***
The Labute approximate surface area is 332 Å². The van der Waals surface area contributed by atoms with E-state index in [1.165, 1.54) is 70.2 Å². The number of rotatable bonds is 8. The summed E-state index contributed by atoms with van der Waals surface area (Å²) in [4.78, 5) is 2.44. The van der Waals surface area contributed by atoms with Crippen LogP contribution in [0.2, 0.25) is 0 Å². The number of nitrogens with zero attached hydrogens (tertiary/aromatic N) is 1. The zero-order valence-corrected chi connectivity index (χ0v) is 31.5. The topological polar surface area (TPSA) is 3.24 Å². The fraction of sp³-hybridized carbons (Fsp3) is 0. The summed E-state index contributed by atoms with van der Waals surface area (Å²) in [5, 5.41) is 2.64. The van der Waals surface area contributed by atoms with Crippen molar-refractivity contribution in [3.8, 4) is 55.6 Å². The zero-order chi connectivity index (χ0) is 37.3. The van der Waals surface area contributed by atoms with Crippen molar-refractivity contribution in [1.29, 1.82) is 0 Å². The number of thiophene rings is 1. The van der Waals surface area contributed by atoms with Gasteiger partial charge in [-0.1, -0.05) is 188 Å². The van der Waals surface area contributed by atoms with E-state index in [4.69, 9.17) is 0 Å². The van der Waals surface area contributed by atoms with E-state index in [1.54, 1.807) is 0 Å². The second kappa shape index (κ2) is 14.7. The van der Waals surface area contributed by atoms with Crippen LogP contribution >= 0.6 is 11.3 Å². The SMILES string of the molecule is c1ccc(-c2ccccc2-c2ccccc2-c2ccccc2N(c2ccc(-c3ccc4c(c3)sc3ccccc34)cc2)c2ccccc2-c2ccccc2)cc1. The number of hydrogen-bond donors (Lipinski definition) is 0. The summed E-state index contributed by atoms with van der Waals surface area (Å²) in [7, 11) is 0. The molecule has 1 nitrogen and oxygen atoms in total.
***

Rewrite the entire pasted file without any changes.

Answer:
The Labute approximate surface area is 332 Å². The van der Waals surface area contributed by atoms with E-state index in [1.165, 1.54) is 70.2 Å². The number of rotatable bonds is 8. The summed E-state index contributed by atoms with van der Waals surface area (Å²) in [4.78, 5) is 2.44. The van der Waals surface area contributed by atoms with Crippen LogP contribution in [0.2, 0.25) is 0 Å². The number of nitrogens with zero attached hydrogens (tertiary/aromatic N) is 1. The zero-order valence-corrected chi connectivity index (χ0v) is 31.5. The topological polar surface area (TPSA) is 3.24 Å². The fraction of sp³-hybridized carbons (Fsp3) is 0. The summed E-state index contributed by atoms with van der Waals surface area (Å²) in [5, 5.41) is 2.64. The van der Waals surface area contributed by atoms with Crippen molar-refractivity contribution in [3.8, 4) is 55.6 Å². The zero-order chi connectivity index (χ0) is 37.3. The van der Waals surface area contributed by atoms with Crippen molar-refractivity contribution in [1.29, 1.82) is 0 Å². The number of thiophene rings is 1. The van der Waals surface area contributed by atoms with Gasteiger partial charge in [-0.1, -0.05) is 188 Å². The van der Waals surface area contributed by atoms with E-state index in [4.69, 9.17) is 0 Å². The van der Waals surface area contributed by atoms with E-state index in [1.54, 1.807) is 0 Å². The second kappa shape index (κ2) is 14.7. The van der Waals surface area contributed by atoms with Crippen LogP contribution >= 0.6 is 11.3 Å². The SMILES string of the molecule is c1ccc(-c2ccccc2-c2ccccc2-c2ccccc2N(c2ccc(-c3ccc4c(c3)sc3ccccc34)cc2)c2ccccc2-c2ccccc2)cc1. The number of hydrogen-bond donors (Lipinski definition) is 0. The summed E-state index contributed by atoms with van der Waals surface area (Å²) in [7, 11) is 0. The molecule has 1 nitrogen and oxygen atoms in total.